SHEFFIELD, England, Sept. 3 (UPI) -- Rodents, like penguins, huddle for warmth. And when they do -- new research shows -- the collection of bodies acts like a self-organizing "super-organism."
The members of huddling mass rotate, so that outer rats are brought into the warmth of the center before rotating back out. Rotation helps to regulate the group's temperature so none of the rats become too hot or too cold. The rate of rotation varies depending on the external temperature.
In modeling this behavior, researchers at the University of Sheffield, in England, showed that the huddled mass resembles the actions of a larger, centrally controlled organism -- able to change shape and retain heat.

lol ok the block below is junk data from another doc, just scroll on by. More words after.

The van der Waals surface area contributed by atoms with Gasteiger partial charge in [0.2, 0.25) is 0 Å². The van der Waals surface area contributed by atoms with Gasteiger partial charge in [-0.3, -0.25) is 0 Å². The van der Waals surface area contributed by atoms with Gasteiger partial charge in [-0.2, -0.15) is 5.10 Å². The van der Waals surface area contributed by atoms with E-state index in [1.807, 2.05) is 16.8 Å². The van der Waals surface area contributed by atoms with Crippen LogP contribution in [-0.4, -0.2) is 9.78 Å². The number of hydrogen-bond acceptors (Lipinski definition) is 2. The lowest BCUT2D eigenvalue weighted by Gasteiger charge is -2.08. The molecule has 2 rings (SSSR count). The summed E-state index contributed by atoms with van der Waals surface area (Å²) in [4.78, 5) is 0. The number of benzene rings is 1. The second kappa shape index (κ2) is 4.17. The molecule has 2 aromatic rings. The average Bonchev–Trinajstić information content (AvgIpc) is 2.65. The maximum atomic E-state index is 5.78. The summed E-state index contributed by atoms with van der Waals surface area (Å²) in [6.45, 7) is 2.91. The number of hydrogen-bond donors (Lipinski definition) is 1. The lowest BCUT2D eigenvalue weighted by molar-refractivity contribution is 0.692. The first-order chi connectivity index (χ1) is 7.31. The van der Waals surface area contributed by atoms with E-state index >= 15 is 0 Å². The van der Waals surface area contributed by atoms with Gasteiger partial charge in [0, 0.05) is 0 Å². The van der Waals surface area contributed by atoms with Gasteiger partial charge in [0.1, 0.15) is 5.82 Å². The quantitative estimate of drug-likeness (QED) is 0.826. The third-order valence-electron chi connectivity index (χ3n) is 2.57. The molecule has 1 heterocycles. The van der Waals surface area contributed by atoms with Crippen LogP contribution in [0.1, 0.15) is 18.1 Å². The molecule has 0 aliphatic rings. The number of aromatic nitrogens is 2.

Of course, this regulation happens without a centralized brain. Instead, the super-organism behavior is the product of a combination of collective selfishness and collective sacrifice. As the research models pointed out, each rat must sacrifice a bit of its own personal heat to ensure the group maintains a balanced temperature.
"Our model describes the huddle as a self-organising system, and reveals how complex group behaviors can emerge from very simple interactions between animals," researcher Jonathan Glancy explained in a press release.
Glancy's latest findings are published in the journal PLOS Computational Biology, but his research is ongoing. He and his colleagues believe huddling models could help engineers designer improved super-organism-like robotics systems.